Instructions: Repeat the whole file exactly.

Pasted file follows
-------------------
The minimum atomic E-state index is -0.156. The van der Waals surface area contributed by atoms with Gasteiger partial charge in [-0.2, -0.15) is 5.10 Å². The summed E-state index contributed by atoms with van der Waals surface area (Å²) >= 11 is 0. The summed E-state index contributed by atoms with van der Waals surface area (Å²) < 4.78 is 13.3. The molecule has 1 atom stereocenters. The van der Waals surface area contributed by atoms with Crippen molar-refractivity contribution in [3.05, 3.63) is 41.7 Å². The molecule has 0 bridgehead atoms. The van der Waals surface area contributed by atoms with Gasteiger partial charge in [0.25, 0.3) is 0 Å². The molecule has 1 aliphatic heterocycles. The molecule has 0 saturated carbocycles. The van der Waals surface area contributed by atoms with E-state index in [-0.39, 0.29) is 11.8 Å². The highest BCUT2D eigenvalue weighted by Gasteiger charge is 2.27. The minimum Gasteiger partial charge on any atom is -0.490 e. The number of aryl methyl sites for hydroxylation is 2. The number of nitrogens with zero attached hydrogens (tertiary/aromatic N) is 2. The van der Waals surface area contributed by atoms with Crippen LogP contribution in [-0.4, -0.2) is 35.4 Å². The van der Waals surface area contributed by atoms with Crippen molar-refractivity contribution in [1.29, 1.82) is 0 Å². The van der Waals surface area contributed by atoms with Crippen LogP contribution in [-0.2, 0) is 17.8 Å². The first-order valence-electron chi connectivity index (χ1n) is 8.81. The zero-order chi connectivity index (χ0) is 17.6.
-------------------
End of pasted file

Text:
The minimum atomic E-state index is -0.156. The van der Waals surface area contributed by atoms with Gasteiger partial charge in [-0.2, -0.15) is 5.10 Å². The summed E-state index contributed by atoms with van der Waals surface area (Å²) >= 11 is 0. The summed E-state index contributed by atoms with van der Waals surface area (Å²) < 4.78 is 13.3. The molecule has 1 atom stereocenters. The van der Waals surface area contributed by atoms with Crippen molar-refractivity contribution in [3.05, 3.63) is 41.7 Å². The molecule has 0 bridgehead atoms. The van der Waals surface area contributed by atoms with Gasteiger partial charge in [0.25, 0.3) is 0 Å². The molecule has 1 aliphatic heterocycles. The molecule has 0 saturated carbocycles. The van der Waals surface area contributed by atoms with E-state index in [-0.39, 0.29) is 11.8 Å². The highest BCUT2D eigenvalue weighted by Gasteiger charge is 2.27. The minimum Gasteiger partial charge on any atom is -0.490 e. The number of aryl methyl sites for hydroxylation is 2. The number of nitrogens with zero attached hydrogens (tertiary/aromatic N) is 2. The van der Waals surface area contributed by atoms with Crippen LogP contribution in [-0.4, -0.2) is 35.4 Å². The van der Waals surface area contributed by atoms with Crippen molar-refractivity contribution in [1.29, 1.82) is 0 Å². The van der Waals surface area contributed by atoms with Crippen LogP contribution in [-0.2, 0) is 17.8 Å². The first-order valence-electron chi connectivity index (χ1n) is 8.81. The zero-order chi connectivity index (χ0) is 17.6.